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Conversation covers the 'Peanuts' pause.

IS A VACATION a vacation if you're still very busy?

"It's been slightly more relaxing," said Charles Schulz, who's in the midst

of his first official break since starting "Peanuts" in 1950.

The five-week hiatus began on Thanksgiving, the day after Schulz's 75th

birthday, and will last until New Year's Day. During that time, the 2,600-plus

"Peanuts" clients are receiving reruns from between 1987 and 1992. While the

cartoonist doesn't have the usual syndicate deadline pressures, he's still

creating some comics.

"It's amusing and a little deflating, but I have to get ahead for when I

return," explained Schulz, who was working on two daily strips for February and

a Sunday comic for April when E&P called.

Even when he's not at the drawing board, ideas for "Peanuts" continue to fill

his brain. "The comic is always on my mind, [including] when I wake up at night

and can't go back to sleep," said Schulz.

The United Feature Syndicate cartoonist is also busy keeping up with

"Peanuts" licensing, working on the annual ice show at his skating rink, seeing

visitors, and answering correspondence --including birthday greetings.

One phone greeting came from painter Andrew Wyeth, whom Schulz had never

spoken to before. "It was the biggest thrill I have had in years," he said. "I

am in total awe of his art."

Schulz has also devoted time recently to chairing the capital campaign to

build a National D-Day Memorial in Bedford,Va.

"I think D-Day is the most important event of the 20th century," said the

World War II veteran, who contributed $1 million of his own money to the

memorial and has been calling other potential donors.

But even though he's busy with various activities, the "Peanuts" break has

made things somewhat easier for Schulz -- and he's glad that he asked United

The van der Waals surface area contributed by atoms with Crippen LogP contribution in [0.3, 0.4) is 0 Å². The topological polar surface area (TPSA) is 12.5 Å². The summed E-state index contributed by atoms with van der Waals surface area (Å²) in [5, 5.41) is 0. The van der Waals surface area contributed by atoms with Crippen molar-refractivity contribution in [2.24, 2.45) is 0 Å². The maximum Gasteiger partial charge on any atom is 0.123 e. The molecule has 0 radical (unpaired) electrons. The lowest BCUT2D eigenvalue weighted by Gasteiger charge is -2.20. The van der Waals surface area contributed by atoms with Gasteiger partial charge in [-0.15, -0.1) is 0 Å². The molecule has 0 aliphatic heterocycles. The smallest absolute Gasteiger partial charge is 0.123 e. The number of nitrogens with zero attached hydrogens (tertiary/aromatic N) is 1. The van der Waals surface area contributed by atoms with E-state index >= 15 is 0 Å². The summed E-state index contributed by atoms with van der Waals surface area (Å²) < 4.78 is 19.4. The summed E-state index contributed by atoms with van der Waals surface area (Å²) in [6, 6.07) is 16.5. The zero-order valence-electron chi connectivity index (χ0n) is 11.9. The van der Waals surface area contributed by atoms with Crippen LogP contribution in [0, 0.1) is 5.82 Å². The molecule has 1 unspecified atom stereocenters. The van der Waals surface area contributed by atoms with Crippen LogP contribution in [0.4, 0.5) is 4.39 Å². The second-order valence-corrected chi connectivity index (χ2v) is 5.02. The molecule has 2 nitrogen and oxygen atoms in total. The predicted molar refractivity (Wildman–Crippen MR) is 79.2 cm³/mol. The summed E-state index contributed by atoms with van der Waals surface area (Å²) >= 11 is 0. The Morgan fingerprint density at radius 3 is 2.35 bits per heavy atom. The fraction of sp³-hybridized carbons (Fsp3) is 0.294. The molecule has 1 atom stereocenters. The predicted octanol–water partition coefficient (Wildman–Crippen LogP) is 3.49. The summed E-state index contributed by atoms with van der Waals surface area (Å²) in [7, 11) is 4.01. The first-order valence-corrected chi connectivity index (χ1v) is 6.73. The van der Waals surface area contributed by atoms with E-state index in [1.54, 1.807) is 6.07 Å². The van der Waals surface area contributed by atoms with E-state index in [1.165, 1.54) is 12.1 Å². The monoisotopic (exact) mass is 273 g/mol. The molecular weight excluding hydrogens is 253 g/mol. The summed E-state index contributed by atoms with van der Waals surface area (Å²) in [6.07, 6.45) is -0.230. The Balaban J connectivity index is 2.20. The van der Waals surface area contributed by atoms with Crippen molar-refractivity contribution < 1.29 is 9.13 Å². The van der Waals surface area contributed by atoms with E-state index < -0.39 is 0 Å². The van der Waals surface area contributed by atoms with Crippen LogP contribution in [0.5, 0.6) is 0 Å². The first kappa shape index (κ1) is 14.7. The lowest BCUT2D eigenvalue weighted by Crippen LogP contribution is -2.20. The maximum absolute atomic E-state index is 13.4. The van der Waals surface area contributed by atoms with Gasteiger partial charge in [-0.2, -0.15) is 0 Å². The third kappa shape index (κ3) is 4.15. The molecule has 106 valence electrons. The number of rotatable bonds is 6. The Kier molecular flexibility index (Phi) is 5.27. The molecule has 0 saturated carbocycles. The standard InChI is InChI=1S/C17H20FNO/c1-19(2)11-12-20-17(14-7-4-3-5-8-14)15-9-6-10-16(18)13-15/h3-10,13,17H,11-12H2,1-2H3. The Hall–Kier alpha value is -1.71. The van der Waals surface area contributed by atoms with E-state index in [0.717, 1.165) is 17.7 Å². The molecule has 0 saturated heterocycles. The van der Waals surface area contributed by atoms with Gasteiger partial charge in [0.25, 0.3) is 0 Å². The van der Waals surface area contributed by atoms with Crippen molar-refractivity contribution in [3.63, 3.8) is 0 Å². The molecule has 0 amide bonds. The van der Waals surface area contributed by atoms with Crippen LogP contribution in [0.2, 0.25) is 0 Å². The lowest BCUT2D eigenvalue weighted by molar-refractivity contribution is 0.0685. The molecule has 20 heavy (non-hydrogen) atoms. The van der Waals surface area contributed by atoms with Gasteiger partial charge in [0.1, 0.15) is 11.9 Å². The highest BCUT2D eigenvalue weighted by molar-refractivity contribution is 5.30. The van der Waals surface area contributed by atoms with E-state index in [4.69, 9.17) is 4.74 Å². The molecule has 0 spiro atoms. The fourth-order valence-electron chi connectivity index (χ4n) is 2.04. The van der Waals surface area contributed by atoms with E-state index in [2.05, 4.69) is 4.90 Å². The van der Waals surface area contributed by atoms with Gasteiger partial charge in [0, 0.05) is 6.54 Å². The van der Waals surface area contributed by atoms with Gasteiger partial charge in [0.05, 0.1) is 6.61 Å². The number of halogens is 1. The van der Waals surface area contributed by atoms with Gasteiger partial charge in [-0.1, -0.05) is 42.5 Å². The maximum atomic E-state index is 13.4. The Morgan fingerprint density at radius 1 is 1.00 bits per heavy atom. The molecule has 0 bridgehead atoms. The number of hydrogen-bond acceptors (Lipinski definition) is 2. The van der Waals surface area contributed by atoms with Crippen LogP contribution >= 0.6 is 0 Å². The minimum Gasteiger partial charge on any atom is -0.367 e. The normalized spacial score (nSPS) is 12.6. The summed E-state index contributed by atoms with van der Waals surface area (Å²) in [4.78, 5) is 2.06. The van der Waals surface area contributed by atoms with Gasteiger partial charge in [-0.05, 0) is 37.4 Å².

for it.

"My wife had noticed I was getting a little jumpy," recalled the cartoonist.

One thing Schulz values about the extra time is that he's been able to work

out every day, rather than every other day, at a nearby sports medicine center.

The Californian even thought about heading down to Palm Springs for a day or

two of golf, but rain and his schedule prevented this.

What about a longer vacation trip? "That doesn't interest me" he said.

Schulz also doesn't think he'll be interested in another extended break in

the future. "I've always managed to get ahead enough to take a week or two

off," he said.

And, the cartooonist added, he still loves doing "Peanuts?

Strip Streak Stretched Nearly Half A Century

UNLIKE MANY SUPERSTAR comic creators, Charles Schulz uses no assistants on

his strip. He wrote, drew and lettered more than 17,000 "Peanuts" comics in a

row before starting the only mini-sabbatical of his 47-year career.

COPYRIGHT 1997 Duncan McIntosh Company, Inc.
No portion of this article can be reproduced without the express written permission from the copyright holder.
Copyright 1997 Gale, Cengage Learning. All rights reserved.

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Title Annotation:cartoonist Charles Schulz takes five-week hiatus
Author:Astor, David
Publication:Editor & Publisher
Date:Dec 20, 1997
Words:466
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